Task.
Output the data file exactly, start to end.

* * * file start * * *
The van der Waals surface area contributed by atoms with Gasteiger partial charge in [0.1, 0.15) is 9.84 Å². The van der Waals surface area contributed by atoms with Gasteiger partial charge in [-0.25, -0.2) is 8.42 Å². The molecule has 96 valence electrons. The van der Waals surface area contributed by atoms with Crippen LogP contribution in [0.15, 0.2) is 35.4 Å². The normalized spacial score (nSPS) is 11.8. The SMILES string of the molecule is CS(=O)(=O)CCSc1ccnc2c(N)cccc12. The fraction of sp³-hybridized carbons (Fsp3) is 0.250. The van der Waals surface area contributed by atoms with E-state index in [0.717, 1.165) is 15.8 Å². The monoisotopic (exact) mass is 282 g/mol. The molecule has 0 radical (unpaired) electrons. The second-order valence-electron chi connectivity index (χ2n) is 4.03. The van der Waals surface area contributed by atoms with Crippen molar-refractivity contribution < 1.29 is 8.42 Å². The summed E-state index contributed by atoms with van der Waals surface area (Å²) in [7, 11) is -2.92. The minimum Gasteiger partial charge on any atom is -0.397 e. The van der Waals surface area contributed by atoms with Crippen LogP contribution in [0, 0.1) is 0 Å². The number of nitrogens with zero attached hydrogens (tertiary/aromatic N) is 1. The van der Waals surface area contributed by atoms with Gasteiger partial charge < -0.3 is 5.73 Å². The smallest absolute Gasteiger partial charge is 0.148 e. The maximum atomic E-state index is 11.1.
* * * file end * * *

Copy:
The van der Waals surface area contributed by atoms with Gasteiger partial charge in [0.1, 0.15) is 9.84 Å². The van der Waals surface area contributed by atoms with Gasteiger partial charge in [-0.25, -0.2) is 8.42 Å². The molecule has 96 valence electrons. The van der Waals surface area contributed by atoms with Crippen LogP contribution in [0.15, 0.2) is 35.4 Å². The normalized spacial score (nSPS) is 11.8. The SMILES string of the molecule is CS(=O)(=O)CCSc1ccnc2c(N)cccc12. The fraction of sp³-hybridized carbons (Fsp3) is 0.250. The van der Waals surface area contributed by atoms with E-state index in [0.717, 1.165) is 15.8 Å². The monoisotopic (exact) mass is 282 g/mol. The molecule has 0 radical (unpaired) electrons. The second-order valence-electron chi connectivity index (χ2n) is 4.03. The van der Waals surface area contributed by atoms with Crippen molar-refractivity contribution < 1.29 is 8.42 Å². The summed E-state index contributed by atoms with van der Waals surface area (Å²) in [7, 11) is -2.92. The minimum Gasteiger partial charge on any atom is -0.397 e. The van der Waals surface area contributed by atoms with Crippen LogP contribution in [0, 0.1) is 0 Å². The number of nitrogens with zero attached hydrogens (tertiary/aromatic N) is 1. The van der Waals surface area contributed by atoms with Gasteiger partial charge < -0.3 is 5.73 Å². The smallest absolute Gasteiger partial charge is 0.148 e. The maximum atomic E-state index is 11.1.